One of Mazda’s key selling points has long been the heightened level of driver appeal its cars tend to offer. And even with the rather obvious MX-5-shaped poster child put firmly to one side, this has been manifest in Hiroshima’s modern hatchbacks and superminis as much as anywhere.
The good news is that, in terms of its ability to conjure up an engaging sort of handling athleticism, this new fourth-generation Mazda 3 gives away none of that hard-earned reputation; in the wider class, it’s up there with the very best. That it backs this agility up with one of the most materially appealing cabins in the segment, strong levels of standard equipment and plenty of value for money only sweetens the deal.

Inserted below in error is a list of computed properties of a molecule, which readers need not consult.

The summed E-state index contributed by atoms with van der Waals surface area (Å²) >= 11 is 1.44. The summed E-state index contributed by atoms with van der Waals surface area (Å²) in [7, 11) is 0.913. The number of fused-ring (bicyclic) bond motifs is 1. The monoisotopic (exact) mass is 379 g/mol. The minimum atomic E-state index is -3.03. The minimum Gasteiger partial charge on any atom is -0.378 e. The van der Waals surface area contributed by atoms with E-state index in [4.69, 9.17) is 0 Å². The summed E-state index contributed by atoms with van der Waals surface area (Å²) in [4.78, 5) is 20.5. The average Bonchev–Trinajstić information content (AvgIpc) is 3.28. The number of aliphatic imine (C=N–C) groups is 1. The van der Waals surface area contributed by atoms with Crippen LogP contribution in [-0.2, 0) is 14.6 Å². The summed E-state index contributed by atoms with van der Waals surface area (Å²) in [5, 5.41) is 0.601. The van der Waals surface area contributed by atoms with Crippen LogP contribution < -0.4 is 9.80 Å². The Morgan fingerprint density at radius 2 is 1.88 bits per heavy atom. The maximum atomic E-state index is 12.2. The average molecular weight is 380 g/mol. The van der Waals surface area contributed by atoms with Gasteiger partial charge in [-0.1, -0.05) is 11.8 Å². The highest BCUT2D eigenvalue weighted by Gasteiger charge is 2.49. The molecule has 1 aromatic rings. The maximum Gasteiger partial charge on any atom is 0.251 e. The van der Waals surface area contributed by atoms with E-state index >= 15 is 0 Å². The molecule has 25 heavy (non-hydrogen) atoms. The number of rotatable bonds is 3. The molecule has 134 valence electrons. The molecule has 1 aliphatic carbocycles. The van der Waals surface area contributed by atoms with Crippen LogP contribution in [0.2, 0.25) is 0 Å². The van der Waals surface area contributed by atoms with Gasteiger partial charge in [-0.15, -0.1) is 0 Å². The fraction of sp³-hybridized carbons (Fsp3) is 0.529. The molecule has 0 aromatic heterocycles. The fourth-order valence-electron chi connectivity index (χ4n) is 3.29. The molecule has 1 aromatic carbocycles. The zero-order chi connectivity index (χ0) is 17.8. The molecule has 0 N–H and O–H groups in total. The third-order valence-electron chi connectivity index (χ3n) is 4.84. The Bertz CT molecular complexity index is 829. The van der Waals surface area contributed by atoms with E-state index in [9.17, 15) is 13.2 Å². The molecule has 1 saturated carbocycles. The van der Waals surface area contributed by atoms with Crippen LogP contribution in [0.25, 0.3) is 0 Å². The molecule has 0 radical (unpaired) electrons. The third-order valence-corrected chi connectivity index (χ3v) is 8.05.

But as cleverly engineered and frugal as its ground-breaking new engine might be, it doesn’t quite back the 3 up with the performance to match its handling smarts. For all the credit it earns for efficiency, it loses as many for a lack of brand-authentic sporting range and enthusiasm in its power delivery. The car becomes a top-five hatchback class contender in a busy market segment, then – but only just.